Dr. Susie Tanchel, JCDS Head of School was honored at Keshet’s annual OUTstanding! awards gala. Along with Rebekah Farber and Dr. Marc Kramer, Dr. Tanchel received the Hachmei Lev Award for modeling Jewish LGBTQ inclusion and equality in the Jewish Day School movement. Dr. Tanchel was, until recently, the only out head of a Jewish day school in the country. Serving as a role model through her own journey of coming out, she played a crucial role in creating a space for LGBTQ students, faculty, and parents to be able to be themselves in the Jewish Day School world.
Mazal Tov to Dr. Tanchel on receiving on this incredible honor. Below are her remarks from the evening.
I remember it vividly. Around a decade ago, this spirited, intelligent, Jewishly committed, 16 year old, sitting in my office at Gann Academy with tears rolling down her face. She could barely get the words out, as she poignantly asked, “Ms. Tanchel, can I be gay and Jewish?” I remembered wondering that very same thing, years before, along my own coming out journey. I remember feeling terrified that I would lose a job I loved and cause a controversy for a school I cared so much about. Remember this was 1998 – it was a different world for LGBTQ Jews back then.
Thank you, Keshet, for this award; it means a great deal to me. You play a critical role in transforming the national landscape for LGBTQ Jews. Special thanks to Idit Klein, who I had the good fortune to befriend many years ago, to James Cohen, who we are blessed to have in our JCDS community and to Arnee and Walt Winshall, for your tremendous leadership on so many issues. Thank you to all of you who are here to support me tonight: so many from the JCDS community, my parents, and friends, including former Gann students, your presence here means so much.
Tonight is a celebration of the positive movement toward inclusivity and that LGBT kids and families are far more integrated in the day school community.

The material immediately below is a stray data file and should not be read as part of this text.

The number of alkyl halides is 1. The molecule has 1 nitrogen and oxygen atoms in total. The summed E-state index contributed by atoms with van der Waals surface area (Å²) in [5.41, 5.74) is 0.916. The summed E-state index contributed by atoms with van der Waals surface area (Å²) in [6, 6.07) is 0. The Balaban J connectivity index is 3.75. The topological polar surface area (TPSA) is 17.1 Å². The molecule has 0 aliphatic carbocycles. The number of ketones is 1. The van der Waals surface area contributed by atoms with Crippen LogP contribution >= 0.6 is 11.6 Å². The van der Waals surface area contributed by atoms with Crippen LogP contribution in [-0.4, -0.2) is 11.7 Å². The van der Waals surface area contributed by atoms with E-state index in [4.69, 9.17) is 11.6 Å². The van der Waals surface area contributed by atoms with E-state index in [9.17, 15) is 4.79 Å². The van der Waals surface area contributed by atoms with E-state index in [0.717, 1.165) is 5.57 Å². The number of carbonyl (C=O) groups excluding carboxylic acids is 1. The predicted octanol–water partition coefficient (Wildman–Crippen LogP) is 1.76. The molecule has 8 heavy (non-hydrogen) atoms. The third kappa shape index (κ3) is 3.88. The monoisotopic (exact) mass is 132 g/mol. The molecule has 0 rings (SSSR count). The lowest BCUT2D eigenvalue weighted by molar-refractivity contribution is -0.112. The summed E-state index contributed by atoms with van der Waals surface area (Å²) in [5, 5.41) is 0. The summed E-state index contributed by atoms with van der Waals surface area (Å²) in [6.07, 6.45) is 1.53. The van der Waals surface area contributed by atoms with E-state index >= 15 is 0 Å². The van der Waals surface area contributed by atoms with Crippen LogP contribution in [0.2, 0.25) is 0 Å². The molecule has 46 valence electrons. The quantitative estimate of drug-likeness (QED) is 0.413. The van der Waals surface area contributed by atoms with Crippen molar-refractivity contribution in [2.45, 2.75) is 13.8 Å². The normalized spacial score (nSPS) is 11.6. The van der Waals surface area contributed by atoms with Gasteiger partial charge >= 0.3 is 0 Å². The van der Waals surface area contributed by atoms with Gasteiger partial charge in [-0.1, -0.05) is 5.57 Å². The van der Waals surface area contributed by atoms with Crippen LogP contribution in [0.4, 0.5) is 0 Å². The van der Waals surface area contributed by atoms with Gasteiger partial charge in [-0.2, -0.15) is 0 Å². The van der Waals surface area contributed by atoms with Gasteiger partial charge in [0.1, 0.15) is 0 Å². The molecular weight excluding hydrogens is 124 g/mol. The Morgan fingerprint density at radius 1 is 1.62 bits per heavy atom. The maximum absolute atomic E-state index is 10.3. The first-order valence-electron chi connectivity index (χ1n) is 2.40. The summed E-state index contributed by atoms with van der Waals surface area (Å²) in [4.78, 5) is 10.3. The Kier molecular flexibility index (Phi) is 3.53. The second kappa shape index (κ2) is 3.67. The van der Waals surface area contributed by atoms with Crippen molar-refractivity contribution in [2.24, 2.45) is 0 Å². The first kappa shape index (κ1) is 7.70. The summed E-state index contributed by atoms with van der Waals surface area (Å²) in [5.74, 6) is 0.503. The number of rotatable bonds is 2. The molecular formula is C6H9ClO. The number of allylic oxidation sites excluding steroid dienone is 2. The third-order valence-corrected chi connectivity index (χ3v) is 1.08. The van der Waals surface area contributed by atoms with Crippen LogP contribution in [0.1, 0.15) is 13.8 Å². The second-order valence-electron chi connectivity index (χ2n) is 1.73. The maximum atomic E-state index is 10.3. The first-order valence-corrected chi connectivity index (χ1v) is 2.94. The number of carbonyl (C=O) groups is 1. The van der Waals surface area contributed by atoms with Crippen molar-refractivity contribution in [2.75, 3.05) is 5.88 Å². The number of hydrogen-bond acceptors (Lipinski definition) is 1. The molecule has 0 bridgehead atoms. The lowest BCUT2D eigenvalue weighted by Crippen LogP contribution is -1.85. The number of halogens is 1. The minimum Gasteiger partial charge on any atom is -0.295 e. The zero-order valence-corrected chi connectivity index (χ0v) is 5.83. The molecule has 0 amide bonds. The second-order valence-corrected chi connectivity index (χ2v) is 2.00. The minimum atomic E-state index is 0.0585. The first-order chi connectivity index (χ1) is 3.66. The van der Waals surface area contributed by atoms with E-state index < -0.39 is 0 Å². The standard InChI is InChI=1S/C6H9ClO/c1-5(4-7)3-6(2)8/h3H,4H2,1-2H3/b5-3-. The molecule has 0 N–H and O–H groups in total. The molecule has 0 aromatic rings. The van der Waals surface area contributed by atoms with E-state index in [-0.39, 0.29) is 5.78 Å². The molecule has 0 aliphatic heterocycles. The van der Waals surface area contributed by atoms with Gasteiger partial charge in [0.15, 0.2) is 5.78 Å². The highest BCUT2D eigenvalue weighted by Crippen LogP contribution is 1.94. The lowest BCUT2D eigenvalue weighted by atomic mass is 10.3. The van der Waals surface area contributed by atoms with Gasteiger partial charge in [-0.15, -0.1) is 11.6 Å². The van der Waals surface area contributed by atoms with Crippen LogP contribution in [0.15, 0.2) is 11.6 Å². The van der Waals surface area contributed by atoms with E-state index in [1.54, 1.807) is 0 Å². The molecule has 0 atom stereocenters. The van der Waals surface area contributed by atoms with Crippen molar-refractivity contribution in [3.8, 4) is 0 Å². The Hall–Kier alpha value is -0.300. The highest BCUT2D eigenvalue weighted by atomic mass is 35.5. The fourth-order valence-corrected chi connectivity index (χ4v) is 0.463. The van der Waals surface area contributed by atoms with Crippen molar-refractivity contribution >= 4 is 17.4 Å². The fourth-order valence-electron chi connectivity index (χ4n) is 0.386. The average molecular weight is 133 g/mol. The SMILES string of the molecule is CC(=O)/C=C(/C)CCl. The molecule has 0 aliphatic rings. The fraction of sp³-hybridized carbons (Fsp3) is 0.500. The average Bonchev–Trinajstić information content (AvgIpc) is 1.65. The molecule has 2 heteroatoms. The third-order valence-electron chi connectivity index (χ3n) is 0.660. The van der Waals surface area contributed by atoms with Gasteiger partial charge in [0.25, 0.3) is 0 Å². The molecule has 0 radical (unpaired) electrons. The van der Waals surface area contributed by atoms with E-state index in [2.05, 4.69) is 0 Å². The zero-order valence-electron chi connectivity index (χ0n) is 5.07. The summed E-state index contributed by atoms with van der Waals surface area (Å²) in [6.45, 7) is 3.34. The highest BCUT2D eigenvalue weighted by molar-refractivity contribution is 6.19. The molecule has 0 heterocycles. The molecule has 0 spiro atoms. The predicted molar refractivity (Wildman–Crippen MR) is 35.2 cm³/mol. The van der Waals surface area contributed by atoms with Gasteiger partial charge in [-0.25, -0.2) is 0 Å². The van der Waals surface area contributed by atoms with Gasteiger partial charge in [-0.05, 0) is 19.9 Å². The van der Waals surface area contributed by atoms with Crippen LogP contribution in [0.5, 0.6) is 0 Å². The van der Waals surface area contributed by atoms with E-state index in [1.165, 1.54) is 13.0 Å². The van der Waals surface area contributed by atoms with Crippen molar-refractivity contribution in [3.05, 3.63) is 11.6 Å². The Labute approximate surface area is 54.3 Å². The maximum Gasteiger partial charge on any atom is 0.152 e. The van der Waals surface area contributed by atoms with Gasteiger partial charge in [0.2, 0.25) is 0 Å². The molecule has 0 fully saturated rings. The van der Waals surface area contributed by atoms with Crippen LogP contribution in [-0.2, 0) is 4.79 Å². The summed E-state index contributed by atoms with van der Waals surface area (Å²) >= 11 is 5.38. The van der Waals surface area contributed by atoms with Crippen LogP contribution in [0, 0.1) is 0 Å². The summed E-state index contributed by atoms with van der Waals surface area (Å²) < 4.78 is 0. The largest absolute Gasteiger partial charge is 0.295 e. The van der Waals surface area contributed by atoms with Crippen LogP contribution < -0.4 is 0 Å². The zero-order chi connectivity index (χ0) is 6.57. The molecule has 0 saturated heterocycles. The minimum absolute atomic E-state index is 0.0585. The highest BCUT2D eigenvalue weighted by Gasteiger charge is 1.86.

Before: we were invisible at day school conferences
Now: there are sessions dedicated to LGBT issues
Before: there were no GSAs at day schools
Now: not only are there many GSAs, even, some Orthodox day schools have support group for their LGBTQ kids.
Before: there were no out heads of Jewish day schools in this country
Now: here I am and I am not the only one
Many are responsible for these leaps forward and I am deeply proud to be among them. My desire to be a better role model for students thrust me out of the closet. I distinctly remember the first time a student came out to me, though sitting calmly, I was inwardly thinking holy cow what on earth am I going to say now. The words that came out, “mazal tov,” expressed the celebration of greater truth. Later this same person, would be my central teacher introducing me to the concerns, challenges, and blessings of transpeople. When you are very fortunate, as I have been, your students are also your teachers.
These advances are wonderful, but we are not done. I know this because last year a Jewish educator called me, someone whom he actually doesn’t know that well. He had to call me because each day, all day, he hides that he has fallen in love with a man. He wanted someone in our field to bear witness to his truth. As I voiced my excitement for him, I privately wished he could enjoy the freedom I do every time I acknowledge my wife’s support at large school events. No big deal for straight people, but a hard-won victory for us.